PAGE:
Slightly sensationalized title and article
Yeah, maybe a bit. I tried to make it clear in the body that it’s not yet perfect, but it may also be hard for the researchers to communicate such a technology to a wider audience so that everyone understands.
Edit for an addition: The Guardian wrote about it, citing two experts in the field who are not mentioned in the linked article:
Prof Tim Behrens, a computational neuroscientist at the University of Oxford who was not involved in the work, described it as “technically extremely impressive” and said it opened up a host of experimental possibilities, including reading thoughts from someone dreaming or investigating how new ideas spring up from background brain activity. “These generative models are letting you see what’s in the brain at a new level,” he said. “It means you can really read out something deep from the fMRI.”
Prof Shinji Nishimoto, of Osaka University, who has pioneered the reconstruction of visual images from brain activity, described the paper as a “significant advance”. “The paper showed that the brain represents continuous language information during perception and imagination in a compatible way,” he said. “This is a non-trivial finding and can be a basis for the development of brain-computer interfaces.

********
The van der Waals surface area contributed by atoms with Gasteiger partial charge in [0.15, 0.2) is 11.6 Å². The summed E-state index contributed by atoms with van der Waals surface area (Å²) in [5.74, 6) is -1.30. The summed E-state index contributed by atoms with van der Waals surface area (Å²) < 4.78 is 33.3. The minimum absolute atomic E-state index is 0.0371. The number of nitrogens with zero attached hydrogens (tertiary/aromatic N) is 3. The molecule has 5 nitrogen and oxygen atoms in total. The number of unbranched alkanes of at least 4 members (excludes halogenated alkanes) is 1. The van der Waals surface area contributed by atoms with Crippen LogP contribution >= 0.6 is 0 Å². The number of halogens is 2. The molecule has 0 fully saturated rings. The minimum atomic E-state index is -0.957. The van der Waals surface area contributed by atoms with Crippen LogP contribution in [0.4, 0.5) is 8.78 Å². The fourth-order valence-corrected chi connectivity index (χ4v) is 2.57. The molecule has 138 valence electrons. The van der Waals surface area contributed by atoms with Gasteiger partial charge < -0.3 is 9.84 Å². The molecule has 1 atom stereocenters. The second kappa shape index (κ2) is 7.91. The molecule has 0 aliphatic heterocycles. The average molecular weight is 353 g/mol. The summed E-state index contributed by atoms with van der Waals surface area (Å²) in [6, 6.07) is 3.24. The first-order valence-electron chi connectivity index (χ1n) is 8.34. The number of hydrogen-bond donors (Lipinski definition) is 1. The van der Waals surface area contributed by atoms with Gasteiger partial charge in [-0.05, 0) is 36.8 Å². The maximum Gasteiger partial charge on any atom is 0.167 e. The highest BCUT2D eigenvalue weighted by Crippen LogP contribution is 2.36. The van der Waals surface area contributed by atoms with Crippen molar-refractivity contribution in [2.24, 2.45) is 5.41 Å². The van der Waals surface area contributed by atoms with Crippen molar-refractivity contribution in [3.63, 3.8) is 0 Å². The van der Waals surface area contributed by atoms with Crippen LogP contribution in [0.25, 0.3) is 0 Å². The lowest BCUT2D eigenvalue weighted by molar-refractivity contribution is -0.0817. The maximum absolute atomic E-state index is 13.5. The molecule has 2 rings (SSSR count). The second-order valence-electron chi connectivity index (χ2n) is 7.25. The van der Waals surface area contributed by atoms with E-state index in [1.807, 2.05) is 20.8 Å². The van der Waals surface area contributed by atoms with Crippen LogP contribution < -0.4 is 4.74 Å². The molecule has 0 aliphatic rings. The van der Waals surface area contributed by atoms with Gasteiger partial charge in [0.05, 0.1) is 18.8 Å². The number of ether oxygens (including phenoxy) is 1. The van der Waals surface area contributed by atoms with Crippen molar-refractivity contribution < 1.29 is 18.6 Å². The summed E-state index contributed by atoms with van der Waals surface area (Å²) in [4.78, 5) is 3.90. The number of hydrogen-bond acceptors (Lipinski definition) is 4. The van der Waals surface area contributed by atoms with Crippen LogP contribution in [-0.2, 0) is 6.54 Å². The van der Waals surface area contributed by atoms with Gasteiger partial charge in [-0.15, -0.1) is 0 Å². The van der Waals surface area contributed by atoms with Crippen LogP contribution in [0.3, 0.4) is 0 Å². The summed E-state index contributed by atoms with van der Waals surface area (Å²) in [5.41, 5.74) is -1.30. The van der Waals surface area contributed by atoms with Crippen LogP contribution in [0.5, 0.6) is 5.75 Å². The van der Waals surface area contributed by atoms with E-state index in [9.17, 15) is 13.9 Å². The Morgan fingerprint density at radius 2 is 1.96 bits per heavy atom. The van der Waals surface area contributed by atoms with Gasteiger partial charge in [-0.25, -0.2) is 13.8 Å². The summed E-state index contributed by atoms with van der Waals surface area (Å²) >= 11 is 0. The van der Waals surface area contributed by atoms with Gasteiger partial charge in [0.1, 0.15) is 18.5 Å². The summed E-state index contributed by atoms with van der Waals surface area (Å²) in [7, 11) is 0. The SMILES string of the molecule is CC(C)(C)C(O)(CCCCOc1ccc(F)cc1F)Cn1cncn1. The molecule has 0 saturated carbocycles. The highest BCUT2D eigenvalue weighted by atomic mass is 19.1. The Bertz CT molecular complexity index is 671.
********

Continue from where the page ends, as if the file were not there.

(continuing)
That’s extremely impressive if I may say so.
… how it could change unless afghan people demand change.
As much as I agree, we are probably not remotely able to fully understand the humanitarian situation the people of Afghanistan are facing every day.
Almost 20 million people – half the population – are suffering either level-3 “crisis” or level-4 “emergency” levels of food insecurity under the assessment system of the World Food Programme (WFP). […] tens of thousands of people in one province, Ghor, had slipped into “catastrophic” level-5 acute malnutrition, a precursor to famine. The WFP has stated that Afghanistan “continues facing the highest prevalence of insufficient food consumption globally.”
And the situation for women and girls is even worse, they are much more effected.